I came across an advertisement from a local garage in Dallas, TX where I live. They are introducing the “green oil change”. Their claim is that the oil recycling loop can be closed through re-refining motor oil. I really like this idea but I have reservations about putting recycled motor oil into my 2008 Honda Accord. Is there any indication that this re-refined oil is any worse than regular refined oil? I’m all about going green but I don’t want to do so at the expense of damaging an expensive piece of machinery. What do you know about these green oil changes?
The industry claims that reprocessed oil is as good as new oil. I’ve not seen any analytical data.
In my engines I’m sticking with new oil.
If these people can show you that their recycled oil meets the API standard called for in your owner’s manual, it shouldn’t be a problem. If they can’t, don’t use it.
Also, can you explain what the environmental problem with properly using and disposing of motor oil is? Other than a few shops here and there that might have a waste oil furnace, pretty much all used motor oil gets recycled, either to make the recycled motor oil product these folks are trying to sell you (which is usually used in motorpools) or to make other petroleum products.
If you have some sort of problem with the use of fossil fuel oils (ignoring the obvious fact that you use something like 100 times as much petroleum-based gasoline), you can use synthetic oil which does not come from these.
If you saw raw crude oil before the refining process, and compared it to used motor oil, you would probably choose recycled oil. The state of the oil in its pre-refined state should not be your concern. The state of the oil after it is refined is not determined by its pre-refined state.
Have You Ever Seen What “new” Oil Looks Like When It Comes Out Of The Ground?
On a more serious note . . . I don’t think it’s going to happen any time soon, but when I was younger than I am now, used motor oil was recycled locally. It was sprayed by truck onto gravel roads near my house.
The oil would keep dust under control, instead of using brine as they do now. Also, I liked to drive through it when it was fresh and let it rust-proof the under-side of my car. It got a little slippey when wet and acted as a speed deterrent.
I wish we would do that again instead of spraying brine. However, I fell in the fresh oil once while riding my bike because it was slippery.
Here’s something to think about. Isn’t practically all oil recycled? Oil change facilities and Auto Parts store collect it and it goes someplace. Repair shops near me heat their shops with their used motor oil. Their forced-air furnaces are set up to burn it.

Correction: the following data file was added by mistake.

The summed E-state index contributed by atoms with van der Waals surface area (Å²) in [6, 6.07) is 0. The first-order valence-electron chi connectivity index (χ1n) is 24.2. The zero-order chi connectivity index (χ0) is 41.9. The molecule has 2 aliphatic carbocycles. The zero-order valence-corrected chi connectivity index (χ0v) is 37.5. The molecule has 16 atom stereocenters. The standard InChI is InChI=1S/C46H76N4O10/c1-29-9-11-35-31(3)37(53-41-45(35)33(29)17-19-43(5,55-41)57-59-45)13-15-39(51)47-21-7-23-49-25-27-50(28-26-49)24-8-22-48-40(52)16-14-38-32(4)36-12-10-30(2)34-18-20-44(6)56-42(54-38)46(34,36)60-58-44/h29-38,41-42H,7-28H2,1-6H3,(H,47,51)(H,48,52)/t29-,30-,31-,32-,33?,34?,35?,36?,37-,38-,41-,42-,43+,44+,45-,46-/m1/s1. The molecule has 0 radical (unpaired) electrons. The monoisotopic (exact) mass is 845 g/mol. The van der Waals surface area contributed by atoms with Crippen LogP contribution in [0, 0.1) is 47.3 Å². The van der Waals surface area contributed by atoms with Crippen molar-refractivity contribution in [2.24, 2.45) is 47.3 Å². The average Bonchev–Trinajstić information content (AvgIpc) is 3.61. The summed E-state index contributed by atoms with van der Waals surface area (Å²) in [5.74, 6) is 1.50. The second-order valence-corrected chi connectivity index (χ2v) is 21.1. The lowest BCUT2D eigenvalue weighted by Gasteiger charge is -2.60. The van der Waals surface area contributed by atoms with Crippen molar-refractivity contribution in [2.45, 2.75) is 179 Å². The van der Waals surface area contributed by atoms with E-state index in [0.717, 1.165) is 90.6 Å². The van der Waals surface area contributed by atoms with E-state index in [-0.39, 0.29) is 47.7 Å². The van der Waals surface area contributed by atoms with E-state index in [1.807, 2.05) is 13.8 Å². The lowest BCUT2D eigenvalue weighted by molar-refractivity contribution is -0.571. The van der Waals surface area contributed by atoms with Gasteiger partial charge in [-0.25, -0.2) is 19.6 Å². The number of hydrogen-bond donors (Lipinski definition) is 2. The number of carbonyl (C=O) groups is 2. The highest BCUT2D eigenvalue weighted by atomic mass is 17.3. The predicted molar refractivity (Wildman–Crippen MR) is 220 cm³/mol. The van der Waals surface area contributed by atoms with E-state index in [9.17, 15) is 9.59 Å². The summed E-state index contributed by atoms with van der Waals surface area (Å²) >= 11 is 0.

As for me, I’m sticking (no pun) with new Mobil-1.
If the oil isn’t labeled as “recycled,” how do you know the oil you are buying is new? Refineries have been recycling oil for a long time. The oil you are buying probably has recycled content.
Also, one other thing. Typically people who use recycled motor oil do so because it’s cheaper than new oil. If these guys are trying to charge a premium for their “green” oil, they’re shiesters.
If the oil isn’t labeled as “recycled,” how do you know the oil you are buying is new?
Because it’s against the law. If oil is recycled then it’s supposed to be labeled as such. There was a big controversy back in the 70’s with Wolfheads oil. They sold recycled oil and were NOT labeling it as such.
So, you’d rather the road department stick with oiling roads…you slippery devil you…
Sorry, couldn’t resist.
My town and many others around here have a “Green” Solution. We drop off our used oil to the town and they use it to heat DPW buildings.
wast oil is a commodity worth money. It can be used in boilers, furnaces, boats, used in making asphalt, etc. Having said that I will buy only virgin oil to fill the crankcase of my automobiles.
I wonder of anyone has explored the viability of burning used motor oil to produce electricity? Wouldn’t it be cool if the oil from ICEs was used to produce fuel (electricity) for EVs?
I remember articles about re-refined oil in the 60s, the conclusion was that the long-chain molecules in oil that lubricate so well cou;d not be repaired by re-refining so just use this stuff in clunkers.
I still believe that. Oil molecules suffer shear damage in use, and I don’t believe that the molecules can be reconstructed in re-refining.
The effect of this in application, however, is something I’ve never seen a research paper on. It may make no difference, I really don’t know. But until I’m convinced by data I personally will stick with new oil.
Thanks for all the comments. I honestly don’t know much about the topic. However, as a scientist myself, I need some data (vs. someone’s marketing plan) to show me that this won’t be harmful to my vehicle. Also, I wonder what the environmental impact is of the re-refining process. That is, is it equal to processing virgin oil?
My conclusion: I’ll stick with what I’ve been doing. My Honda has an oil life indicator, which gives me about 9K between oil changes.
Re-refined oil has been around for years. Back in the 1950’s, I heard that the air force used re-refined oil is some of their planes. In the early 1960’s, I had a 1947 Pontiac that used oil at the rate of 1 quart every 200 miles. I found a place that sold re-refined oil if I brought my own container at 10 cents a quart. I’m not certain what the “re-refining” process was–it may have been oil that was drained out of another customer’s car and the place let the dirt settle out. However, it worked o.k. in the old Pontiac. The car had a flat head 6 cylinder engine, so it didn’t have hydraulic lifters and wasn’t even equipped with an oil filter.
I certainly wouldn’t use this oil in today’s engines with the tighter clearances, etc. When I was on a tight budget with a car that cost me $75, I was willing to take the risk.